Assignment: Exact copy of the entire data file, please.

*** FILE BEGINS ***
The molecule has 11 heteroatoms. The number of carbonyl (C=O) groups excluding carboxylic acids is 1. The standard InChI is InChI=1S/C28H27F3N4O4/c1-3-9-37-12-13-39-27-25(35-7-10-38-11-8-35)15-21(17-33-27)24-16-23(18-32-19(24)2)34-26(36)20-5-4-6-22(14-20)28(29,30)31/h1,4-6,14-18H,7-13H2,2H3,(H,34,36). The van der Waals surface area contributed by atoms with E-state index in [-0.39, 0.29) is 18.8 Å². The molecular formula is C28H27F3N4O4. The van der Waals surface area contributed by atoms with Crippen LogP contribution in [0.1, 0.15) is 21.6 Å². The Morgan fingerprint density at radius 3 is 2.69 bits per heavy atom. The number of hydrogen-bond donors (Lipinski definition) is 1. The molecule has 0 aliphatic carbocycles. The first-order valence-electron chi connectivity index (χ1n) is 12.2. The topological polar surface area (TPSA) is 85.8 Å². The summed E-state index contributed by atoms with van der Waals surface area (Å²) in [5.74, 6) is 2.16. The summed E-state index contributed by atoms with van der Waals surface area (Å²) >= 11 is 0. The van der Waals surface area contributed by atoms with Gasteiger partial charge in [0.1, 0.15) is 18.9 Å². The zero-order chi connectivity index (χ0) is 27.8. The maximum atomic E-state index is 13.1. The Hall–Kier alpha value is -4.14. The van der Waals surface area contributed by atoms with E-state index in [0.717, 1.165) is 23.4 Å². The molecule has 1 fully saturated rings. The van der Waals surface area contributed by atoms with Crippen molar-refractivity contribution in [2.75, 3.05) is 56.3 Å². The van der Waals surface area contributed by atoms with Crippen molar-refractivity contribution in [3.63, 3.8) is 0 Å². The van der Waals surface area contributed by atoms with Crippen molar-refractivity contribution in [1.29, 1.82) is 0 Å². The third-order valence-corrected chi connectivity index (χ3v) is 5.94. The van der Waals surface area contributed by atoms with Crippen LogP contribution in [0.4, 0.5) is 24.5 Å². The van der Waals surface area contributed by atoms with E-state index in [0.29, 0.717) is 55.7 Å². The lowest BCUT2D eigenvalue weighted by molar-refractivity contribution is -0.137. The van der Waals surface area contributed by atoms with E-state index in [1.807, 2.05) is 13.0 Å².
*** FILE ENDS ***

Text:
The molecule has 11 heteroatoms. The number of carbonyl (C=O) groups excluding carboxylic acids is 1. The standard InChI is InChI=1S/C28H27F3N4O4/c1-3-9-37-12-13-39-27-25(35-7-10-38-11-8-35)15-21(17-33-27)24-16-23(18-32-19(24)2)34-26(36)20-5-4-6-22(14-20)28(29,30)31/h1,4-6,14-18H,7-13H2,2H3,(H,34,36). The van der Waals surface area contributed by atoms with E-state index in [-0.39, 0.29) is 18.8 Å². The molecular formula is C28H27F3N4O4. The van der Waals surface area contributed by atoms with Crippen LogP contribution in [0.1, 0.15) is 21.6 Å². The Morgan fingerprint density at radius 3 is 2.69 bits per heavy atom. The number of hydrogen-bond donors (Lipinski definition) is 1. The molecule has 0 aliphatic carbocycles. The first-order valence-electron chi connectivity index (χ1n) is 12.2. The topological polar surface area (TPSA) is 85.8 Å². The summed E-state index contributed by atoms with van der Waals surface area (Å²) in [5.74, 6) is 2.16. The summed E-state index contributed by atoms with van der Waals surface area (Å²) >= 11 is 0. The van der Waals surface area contributed by atoms with Gasteiger partial charge in [0.1, 0.15) is 18.9 Å². The zero-order chi connectivity index (χ0) is 27.8. The maximum atomic E-state index is 13.1. The Hall–Kier alpha value is -4.14. The van der Waals surface area contributed by atoms with E-state index in [0.717, 1.165) is 23.4 Å². The molecule has 1 fully saturated rings. The van der Waals surface area contributed by atoms with Crippen molar-refractivity contribution in [2.75, 3.05) is 56.3 Å². The van der Waals surface area contributed by atoms with Crippen molar-refractivity contribution in [3.63, 3.8) is 0 Å². The van der Waals surface area contributed by atoms with Crippen molar-refractivity contribution in [1.29, 1.82) is 0 Å². The third-order valence-corrected chi connectivity index (χ3v) is 5.94. The van der Waals surface area contributed by atoms with Crippen LogP contribution in [0.4, 0.5) is 24.5 Å². The van der Waals surface area contributed by atoms with E-state index in [0.29, 0.717) is 55.7 Å². The lowest BCUT2D eigenvalue weighted by molar-refractivity contribution is -0.137. The van der Waals surface area contributed by atoms with E-state index in [1.807, 2.05) is 13.0 Å².